Fiction Reboot: Small Press

Welcome to the Fiction Reboot!

Last spring, I wrote about the value of the small press. Today, I would like to bring that post back from the archive–and also add a few notes. I’m publishing the Jacob Maresbeth Chronicles with a small press, COOPERATIVE PRESS, and I have a friend who recently switched from a large press to a small press for her latest Young Adult novel. Why? For one thing, it offers a more personal approach, first name basis with the editor, and frequently more input from the author about aspects of the publication. There is one thing more, however; contrary to what you might think, small and indy presses are risk-takers. They are willing to do more avant-garde, cutting edge material (whereas big houses often tend to run with known quantities, aiming for the bell-curve rather than the fringe). Hic Dragones, with whom I am publishing some short fiction, recently released Aimee and the Bear, for instance, a novel that pushes the limits and offers some real bite in unexpected ways. So, let us celebrate the small press!


What is a small press?

From the pages of SFWA (Science Fiction Writers of American), “A small press is a publisher that’s independently owned (i.e., not part of a bigger conglomerate, as with large publishing houses like Penguin or Random House), and has low annual sales income and profit. Traditionally, small presses also released limited numbers of books–10 or fewer a year–but digital technology has made publishing cheap, and these days many small presses have substantial publishing lists.” SFWA provides a wonderful breakdown of things to consider before choosing one–including your own aims and scopes–but today I will be focusing primarily on what they can offer a new writer.

In the industry you will regularly hear talk of the “big six.” These are the major publishing houses and their subsidiaries, places like Random House. They are well recognized, but of course, very difficult to “break in” to. After all, they are spoiled for choice. A small press does everything a large press does–only, obviously, smaller. That used to mean smaller print runs, but as SFWA points out, that is less and less of an issue in our digital age.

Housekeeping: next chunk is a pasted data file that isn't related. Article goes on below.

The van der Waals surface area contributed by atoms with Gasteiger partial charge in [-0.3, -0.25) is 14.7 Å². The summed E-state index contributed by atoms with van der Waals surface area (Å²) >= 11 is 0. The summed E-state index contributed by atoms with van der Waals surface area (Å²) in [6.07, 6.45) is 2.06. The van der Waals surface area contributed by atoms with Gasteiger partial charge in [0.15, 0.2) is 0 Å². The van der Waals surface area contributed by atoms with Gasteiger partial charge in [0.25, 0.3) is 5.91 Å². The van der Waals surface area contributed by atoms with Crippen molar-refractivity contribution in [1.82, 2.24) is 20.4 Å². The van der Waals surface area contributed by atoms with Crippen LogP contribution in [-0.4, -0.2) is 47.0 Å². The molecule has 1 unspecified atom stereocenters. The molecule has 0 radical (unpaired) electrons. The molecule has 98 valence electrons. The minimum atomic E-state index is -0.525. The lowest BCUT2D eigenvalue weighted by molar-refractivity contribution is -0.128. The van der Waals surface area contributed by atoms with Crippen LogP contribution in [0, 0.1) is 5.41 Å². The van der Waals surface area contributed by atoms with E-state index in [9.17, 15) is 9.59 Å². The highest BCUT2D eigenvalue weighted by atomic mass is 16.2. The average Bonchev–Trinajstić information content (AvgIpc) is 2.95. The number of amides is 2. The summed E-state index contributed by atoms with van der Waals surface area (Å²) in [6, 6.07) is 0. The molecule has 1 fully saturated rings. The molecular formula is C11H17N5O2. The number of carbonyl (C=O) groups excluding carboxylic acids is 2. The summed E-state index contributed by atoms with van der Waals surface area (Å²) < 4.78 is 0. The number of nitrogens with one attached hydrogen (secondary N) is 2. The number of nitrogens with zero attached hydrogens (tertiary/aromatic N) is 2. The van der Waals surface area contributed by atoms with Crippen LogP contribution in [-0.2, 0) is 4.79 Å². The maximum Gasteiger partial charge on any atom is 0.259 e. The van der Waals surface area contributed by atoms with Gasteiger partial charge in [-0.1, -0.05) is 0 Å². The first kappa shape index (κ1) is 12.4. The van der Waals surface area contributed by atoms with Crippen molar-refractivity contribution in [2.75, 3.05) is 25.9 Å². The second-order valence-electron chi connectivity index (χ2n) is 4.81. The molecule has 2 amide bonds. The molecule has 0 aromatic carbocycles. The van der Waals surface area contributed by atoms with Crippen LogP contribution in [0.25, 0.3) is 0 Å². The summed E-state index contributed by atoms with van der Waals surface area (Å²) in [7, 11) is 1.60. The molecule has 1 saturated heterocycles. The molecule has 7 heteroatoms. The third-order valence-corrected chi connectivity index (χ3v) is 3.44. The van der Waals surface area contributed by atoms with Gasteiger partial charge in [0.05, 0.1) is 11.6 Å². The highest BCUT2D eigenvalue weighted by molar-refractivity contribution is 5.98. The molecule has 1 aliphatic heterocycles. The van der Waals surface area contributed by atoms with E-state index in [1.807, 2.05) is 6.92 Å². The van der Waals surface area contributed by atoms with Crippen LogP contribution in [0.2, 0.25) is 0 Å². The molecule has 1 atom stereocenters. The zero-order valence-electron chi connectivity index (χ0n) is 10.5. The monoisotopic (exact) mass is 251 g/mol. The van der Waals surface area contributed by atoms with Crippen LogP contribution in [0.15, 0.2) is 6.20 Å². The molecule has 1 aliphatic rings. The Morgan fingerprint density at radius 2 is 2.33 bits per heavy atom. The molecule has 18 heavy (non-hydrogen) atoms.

Why a small press?

  1. Often more flexible and more personal
  2. Without shareholders and other overhead concerns, they are often willing to take risks on new authors
  3. They often promote a particular genre or niche, rather than a general audience. There are, for instance, presses who intentially seek out romance, mystery, sci-fi, LGBTA or other niche-market works
  4. A mixed blessing: they will often accept un-agented submissions. (I still think agents are very necessary, but this is good to know if you aren’t having luck finding one).

There are, of course, pitfalls too. You want to look for a small press with a good list of books. You can also find information about small presses on databases like this one from Poets&Writers. Today, I am going to feature a few.


Akashic Books is a Brooklyn-based independent company dedicated to publishing “urban literary fiction and political nonfiction by authors who are either ignored by the mainstream, or who have no interest in working within the ever-consolidating ranks of the major corporate publishers.” They also have a blog. Some recent titles include:

  • Venice Noir, edited by Maxim Jakubowski
  • Long Island Noir , edited by Kaylie Jones
  • A Mind of Winter, by Shira Nayman
  • Letters to Kurt, by Eric Erlandson


I became familiar with TRP through the work of Stephanie Smith, author of Warpaint. Stephanie will be featured here next week, and her book treats women’s issues, identity and sexuality. TRP is interested in providing a wide variety of texts to a multifaceted and global audience, which means you can find texts here that may not appear on other market lists. For instance, they publish Crime Fiction and Romantic Fiction–but they also publish Historical Fiction and Literary Fiction. Literary fiction–that is, books with literary merit, books we might consider ‘literature’ rather than trade fiction: poetry, reflective texts, etc.–is not always easy to find or easy to sell. Warpaint is literary fiction–so are many of the classics you read in high school and college. TRP has a good list of texts in this category, including the poetry I featured recently, Love if We Can Stand It.

TRP also publishes nonfiction and children’s fiction, and accepts unsolicited manuscripts–information to be found here.


Hic Dragones is a Manchester-based small press and events organizer, founded in 2011 by Hannah Kate. We publish dark and unusual fiction, and our ethos is ‘intelligent… but a bit weird’. Now run by Hannah and her partner Rob Shedwick, Hic Dragones has published an anthology of dark tales of female werewolves, and the debut novel by Whitefield author Toby Stone, Aimee and the Bear. In 2013, published another anthology, this time a collection of weird fiction set in ‘impossible spaces’ and featuring work by Ramsey Campbell and Simon Bestwick amongst others. They will also be publishing the debut novel by Beth Daley, a graduate of the University of Manchester’s creative writing PhD. In addition to publishing, Hic Dragones runs interdisciplinary academic conferences in Manchester. The programme thus far has included events on adaptations of Alice in Wonderland and the Wizard of Oz, a two-day conference on monsters and an international conference on cannibals and cannibalism.

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